4 Steps to Creating Good Habits

Jul 6, 2021 3 min read
4 Steps to Creating Good Habits

Explore the 4 step framework that will help you to create and maintain new good habits.

I recently finished the book Atomic Habits by James Clear, where he thoroughly explores how to create and garner good habits. One concept from James Clear's book that was impactful covers the framework that he calls The Four Laws of Behavior Change.

But before we get into the laws, let's first break down what James defines as the anatomy of a habit.

The Four Stages of Habit
Photo credit: jamesclear.com

There are four consecutive stages to a habit:

  1. Cue - this stage refers to the initial trigger that kick-starts a particular behavior. An example of this would be the smell of doughnuts from a nearby bakery.
  2. Craving - this second stage is the driving engine behind a habit. The craving is what gives the motivation to perform a specific action. Following the doughnut example, a craving would be to eat a doughnut after smelling the lovely fumes from the bakery.
  3. Response - the third stage refers to the actual action of the habit. In our example, this would be going to the bakery and buying the doughnut.
  4. Reward - this fourth and final stage is when the craving was fulfilled. So in the example, this would be the long-awaited time you finally enjoy the doughnut you were craving.

So if we look at the entire lifecycle of a habit, there is the initial trigger, the want of the reward from the initial motivation, the action to get to that reward, and then finally enjoying that reward.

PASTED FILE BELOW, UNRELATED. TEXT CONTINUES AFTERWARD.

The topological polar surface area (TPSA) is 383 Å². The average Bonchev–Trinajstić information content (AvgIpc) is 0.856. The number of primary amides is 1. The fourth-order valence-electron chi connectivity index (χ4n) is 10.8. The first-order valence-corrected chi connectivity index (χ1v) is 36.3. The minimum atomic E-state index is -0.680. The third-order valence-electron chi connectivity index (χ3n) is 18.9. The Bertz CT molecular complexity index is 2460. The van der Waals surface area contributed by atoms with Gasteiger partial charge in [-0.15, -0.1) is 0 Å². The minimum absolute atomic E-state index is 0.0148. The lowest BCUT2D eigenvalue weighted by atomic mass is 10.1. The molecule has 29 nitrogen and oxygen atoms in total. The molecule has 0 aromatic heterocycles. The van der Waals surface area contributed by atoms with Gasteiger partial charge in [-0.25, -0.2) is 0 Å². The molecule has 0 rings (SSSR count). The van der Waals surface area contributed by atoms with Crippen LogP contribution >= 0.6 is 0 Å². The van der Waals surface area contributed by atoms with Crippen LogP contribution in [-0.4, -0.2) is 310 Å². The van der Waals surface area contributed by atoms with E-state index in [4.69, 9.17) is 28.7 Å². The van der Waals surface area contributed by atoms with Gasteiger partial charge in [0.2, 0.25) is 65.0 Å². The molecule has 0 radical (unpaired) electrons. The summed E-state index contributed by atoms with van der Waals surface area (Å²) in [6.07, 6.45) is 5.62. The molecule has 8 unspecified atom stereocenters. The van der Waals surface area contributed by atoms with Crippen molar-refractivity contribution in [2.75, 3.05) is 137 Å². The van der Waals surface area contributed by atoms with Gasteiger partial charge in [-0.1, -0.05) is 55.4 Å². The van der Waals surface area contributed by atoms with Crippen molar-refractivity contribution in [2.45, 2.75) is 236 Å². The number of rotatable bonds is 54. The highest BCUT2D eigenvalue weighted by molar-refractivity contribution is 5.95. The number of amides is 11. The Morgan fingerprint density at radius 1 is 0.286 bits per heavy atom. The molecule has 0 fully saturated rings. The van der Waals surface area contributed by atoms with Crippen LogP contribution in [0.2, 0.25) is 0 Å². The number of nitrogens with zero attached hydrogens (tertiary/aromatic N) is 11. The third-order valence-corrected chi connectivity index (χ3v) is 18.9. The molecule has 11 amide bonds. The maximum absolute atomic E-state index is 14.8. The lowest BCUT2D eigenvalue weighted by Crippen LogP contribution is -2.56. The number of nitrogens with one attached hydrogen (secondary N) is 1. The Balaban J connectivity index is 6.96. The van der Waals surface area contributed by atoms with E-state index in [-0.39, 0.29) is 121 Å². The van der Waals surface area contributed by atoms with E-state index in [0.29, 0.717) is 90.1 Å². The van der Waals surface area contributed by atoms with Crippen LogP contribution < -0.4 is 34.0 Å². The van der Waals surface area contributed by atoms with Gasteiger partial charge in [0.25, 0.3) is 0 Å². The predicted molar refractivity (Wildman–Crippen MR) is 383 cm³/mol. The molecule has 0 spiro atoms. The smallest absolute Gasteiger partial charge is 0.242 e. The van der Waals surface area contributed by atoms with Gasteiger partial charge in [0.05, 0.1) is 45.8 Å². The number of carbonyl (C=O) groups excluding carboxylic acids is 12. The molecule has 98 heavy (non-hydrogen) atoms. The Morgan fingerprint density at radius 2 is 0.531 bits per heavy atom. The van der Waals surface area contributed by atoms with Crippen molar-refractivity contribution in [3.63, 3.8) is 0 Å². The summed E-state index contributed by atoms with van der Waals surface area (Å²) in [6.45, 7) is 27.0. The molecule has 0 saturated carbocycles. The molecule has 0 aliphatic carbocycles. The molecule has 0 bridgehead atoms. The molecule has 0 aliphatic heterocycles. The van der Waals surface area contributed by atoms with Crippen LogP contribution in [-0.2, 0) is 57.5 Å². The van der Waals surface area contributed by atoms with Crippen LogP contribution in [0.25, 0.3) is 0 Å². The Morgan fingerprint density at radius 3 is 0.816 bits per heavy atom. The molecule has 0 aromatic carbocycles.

Now that we know the four stages of a habit, let's explore the four laws that help you develop good habits.

  • 1st Law - (The Cue) - Make it obvious
  • 2nd Law - (The Craving) - Make it attractive
  • 3rd Law - (The Response) - Make it easy
  • 4th Law - (The Reward) - Make it satisfying

Creating a habit of writing

Let's take a look at an example using these Four Laws of Behavior Change for creating a good habit. Let's say we want to start a habit of writing every day.

How can we make the cue for this habit obvious?

Mornings are usually more distraction-free, so let's say that once you have brewed your morning coffee or tea, this will signal your brain to write.

How can we make the craving for this habit attractive?

Let's say that you have a blog or a book you are writing and want to publish. This craving will motivate you to get to the finish line of either finishing a blog post or a novel.

How can we make the habit action easy?

Writing can be intimidating, especially if you are starting from a completely blank slate. So start with a point of getting at least 200 words written regardless if they are good or bad as an easy entry point.

How can we make the reward of the habit satisfying?

The reward will be publishing, sharing, or printing out your completed writing for others to read and enjoy.  


Habits should be small and easy to do daily, and the power of these practices comes from the accumulation of months and even years of following them. Just imagine, in our previous writing habit example, if you wrote only 200 words a day for a year, that would be 73,000 words – that's almost the complete length of a novel!

As James points out in Atomic Habits:

"Habits are the compound interest of self-improvement. The same way that money multiplies through compound interest, the effects of your habits multiply as you repeat them. They seem to make little difference on any given day and yet the impact they deliver over the months and years can be enormous. It is only when looking back two, five, or perhaps ten years later that the value of good habits and the cost of bad ones becomes strikingly apparent. "

Always remember, significant change always starts with small daily steps.

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